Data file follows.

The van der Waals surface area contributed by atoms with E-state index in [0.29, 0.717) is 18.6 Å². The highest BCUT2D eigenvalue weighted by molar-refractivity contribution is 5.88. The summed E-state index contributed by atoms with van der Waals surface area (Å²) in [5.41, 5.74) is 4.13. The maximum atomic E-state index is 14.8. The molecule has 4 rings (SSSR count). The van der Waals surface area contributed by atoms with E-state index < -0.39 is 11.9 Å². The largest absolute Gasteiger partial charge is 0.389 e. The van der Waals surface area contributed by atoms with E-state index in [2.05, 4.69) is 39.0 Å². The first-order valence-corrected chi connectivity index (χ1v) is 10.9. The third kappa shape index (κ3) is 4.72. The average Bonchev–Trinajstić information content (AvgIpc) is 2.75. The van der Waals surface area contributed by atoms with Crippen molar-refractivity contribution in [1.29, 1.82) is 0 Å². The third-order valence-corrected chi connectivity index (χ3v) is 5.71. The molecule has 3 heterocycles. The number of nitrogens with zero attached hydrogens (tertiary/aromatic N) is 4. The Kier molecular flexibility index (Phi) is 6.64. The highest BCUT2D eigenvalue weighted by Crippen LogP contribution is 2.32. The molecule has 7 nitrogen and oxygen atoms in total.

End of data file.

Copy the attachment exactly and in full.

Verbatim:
The van der Waals surface area contributed by atoms with E-state index in [0.29, 0.717) is 18.6 Å². The highest BCUT2D eigenvalue weighted by molar-refractivity contribution is 5.88. The summed E-state index contributed by atoms with van der Waals surface area (Å²) in [5.41, 5.74) is 4.13. The maximum atomic E-state index is 14.8. The molecule has 4 rings (SSSR count). The van der Waals surface area contributed by atoms with E-state index < -0.39 is 11.9 Å². The largest absolute Gasteiger partial charge is 0.389 e. The van der Waals surface area contributed by atoms with E-state index in [2.05, 4.69) is 39.0 Å². The first-order valence-corrected chi connectivity index (χ1v) is 10.9. The third kappa shape index (κ3) is 4.72. The average Bonchev–Trinajstić information content (AvgIpc) is 2.75. The van der Waals surface area contributed by atoms with Crippen molar-refractivity contribution in [1.29, 1.82) is 0 Å². The third-order valence-corrected chi connectivity index (χ3v) is 5.71. The molecule has 3 heterocycles. The number of nitrogens with zero attached hydrogens (tertiary/aromatic N) is 4. The Kier molecular flexibility index (Phi) is 6.64. The highest BCUT2D eigenvalue weighted by Crippen LogP contribution is 2.32. The molecule has 7 nitrogen and oxygen atoms in total.